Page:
When selecting the best cyclone for your process, there are many different factors that affect the sizing and cost of the cyclone. The cyclone must be sized so that it handles the airflow of the system and components. The proper design for the required removal efficiency must be used. The process will also dictate the materials of construction and special requirements. The location where the cyclone will be installed will influence the cyclone orientation. Cyclones aren’t a stand-alone piece of equipment; support equipment is required for proper operation. Therefore, the scope of supply will affect the cyclone costs and design. The following is a brief description of the different elements that affect cyclone sizing and pricing.
Part 1: Airflow and Pressure Drop
The most basic (and important) thing that affects the sizing of a cyclone is the airflow the cyclone will see. Cyclones are a mechanical separator without any moving parts. They are designed in such a way that the more air you put through the cyclone the greater the pressure drop the air will experience going through the cyclone. To understand this better, a quick review of how a cyclone works will be beneficial.
Air enters a cyclone near the top of the cyclone. The inlet is designed so the air will rotate around the walls of the cyclone heading down towards the hopper. This creates centrifugal forces which send the heavier, larger particles out towards the walls. Once the air gets down to the hopper, the air goes through a process called vortex reversal. This means the air turns 180° and goes up through the middle of the cyclone. The air outlet is located on top of the cyclone. Often times, the air inlet of the cyclone is located on the tangential, while the cyclone outlet pipe helps form the centrifugal motion.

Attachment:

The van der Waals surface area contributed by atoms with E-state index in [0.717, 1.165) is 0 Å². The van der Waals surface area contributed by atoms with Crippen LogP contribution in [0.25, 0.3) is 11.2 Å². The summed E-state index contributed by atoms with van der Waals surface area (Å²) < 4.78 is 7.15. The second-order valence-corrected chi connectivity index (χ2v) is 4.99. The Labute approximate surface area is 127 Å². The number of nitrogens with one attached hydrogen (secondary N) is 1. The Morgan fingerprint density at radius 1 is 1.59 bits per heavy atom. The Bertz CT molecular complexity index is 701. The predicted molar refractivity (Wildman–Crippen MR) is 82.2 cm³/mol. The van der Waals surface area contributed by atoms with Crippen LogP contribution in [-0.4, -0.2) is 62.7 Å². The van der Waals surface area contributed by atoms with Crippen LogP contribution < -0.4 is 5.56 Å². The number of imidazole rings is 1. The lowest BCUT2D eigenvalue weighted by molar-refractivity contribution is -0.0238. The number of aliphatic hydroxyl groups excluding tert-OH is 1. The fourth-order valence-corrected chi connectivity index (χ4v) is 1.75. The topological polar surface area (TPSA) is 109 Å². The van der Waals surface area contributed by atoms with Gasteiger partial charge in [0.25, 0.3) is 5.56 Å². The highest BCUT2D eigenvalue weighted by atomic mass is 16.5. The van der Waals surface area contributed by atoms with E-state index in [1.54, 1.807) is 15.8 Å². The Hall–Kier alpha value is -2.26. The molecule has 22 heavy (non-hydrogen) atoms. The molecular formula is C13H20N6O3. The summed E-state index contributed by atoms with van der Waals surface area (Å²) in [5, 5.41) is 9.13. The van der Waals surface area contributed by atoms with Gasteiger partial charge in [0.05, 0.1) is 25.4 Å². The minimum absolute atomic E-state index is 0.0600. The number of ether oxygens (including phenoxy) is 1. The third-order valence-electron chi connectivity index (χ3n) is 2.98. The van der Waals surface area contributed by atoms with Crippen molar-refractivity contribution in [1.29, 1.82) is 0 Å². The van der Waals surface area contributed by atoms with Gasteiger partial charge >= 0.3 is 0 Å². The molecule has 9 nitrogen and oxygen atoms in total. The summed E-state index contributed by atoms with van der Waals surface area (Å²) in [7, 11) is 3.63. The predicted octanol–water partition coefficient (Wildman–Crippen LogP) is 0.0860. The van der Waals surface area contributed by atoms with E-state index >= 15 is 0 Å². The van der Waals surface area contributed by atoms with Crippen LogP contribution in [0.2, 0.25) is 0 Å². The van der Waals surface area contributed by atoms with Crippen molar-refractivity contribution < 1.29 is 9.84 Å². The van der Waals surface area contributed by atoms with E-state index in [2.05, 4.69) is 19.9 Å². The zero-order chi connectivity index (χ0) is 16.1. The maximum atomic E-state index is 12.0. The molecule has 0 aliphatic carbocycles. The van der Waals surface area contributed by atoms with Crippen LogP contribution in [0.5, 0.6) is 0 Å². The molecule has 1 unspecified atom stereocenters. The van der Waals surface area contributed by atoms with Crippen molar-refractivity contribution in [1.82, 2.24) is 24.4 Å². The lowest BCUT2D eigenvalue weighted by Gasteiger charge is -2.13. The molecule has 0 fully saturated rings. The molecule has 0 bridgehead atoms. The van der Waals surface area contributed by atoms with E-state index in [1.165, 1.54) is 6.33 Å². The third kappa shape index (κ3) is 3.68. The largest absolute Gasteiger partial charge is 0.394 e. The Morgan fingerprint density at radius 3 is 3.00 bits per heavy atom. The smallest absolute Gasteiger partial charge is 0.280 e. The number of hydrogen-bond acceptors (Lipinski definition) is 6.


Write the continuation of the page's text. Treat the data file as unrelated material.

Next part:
The greater the airflow through a cyclone the higher the pressure drop the cyclone will have. So a cyclone will have different pressure drops for different airflows through it. The pressure drop is not dependent on material loading or cleaning cycles. The chart shows the pressure drop an Aerodyne GPC-24 will have at a variety of airflows.
When picking a cyclone for your application, you will have to figure out what pressure drop you want through the cyclone. With a lower pressure, you will have a smaller fan and larger cyclone. Smaller fans will have lower initial and operational costs while larger cyclones have greater initial costs.
5 Signs Your Dust Collection System Needs a Pre-Filter
Watch the video from the Dust Efficiency Clinic discusses how using a pre-filter will optimize your dust collection system.
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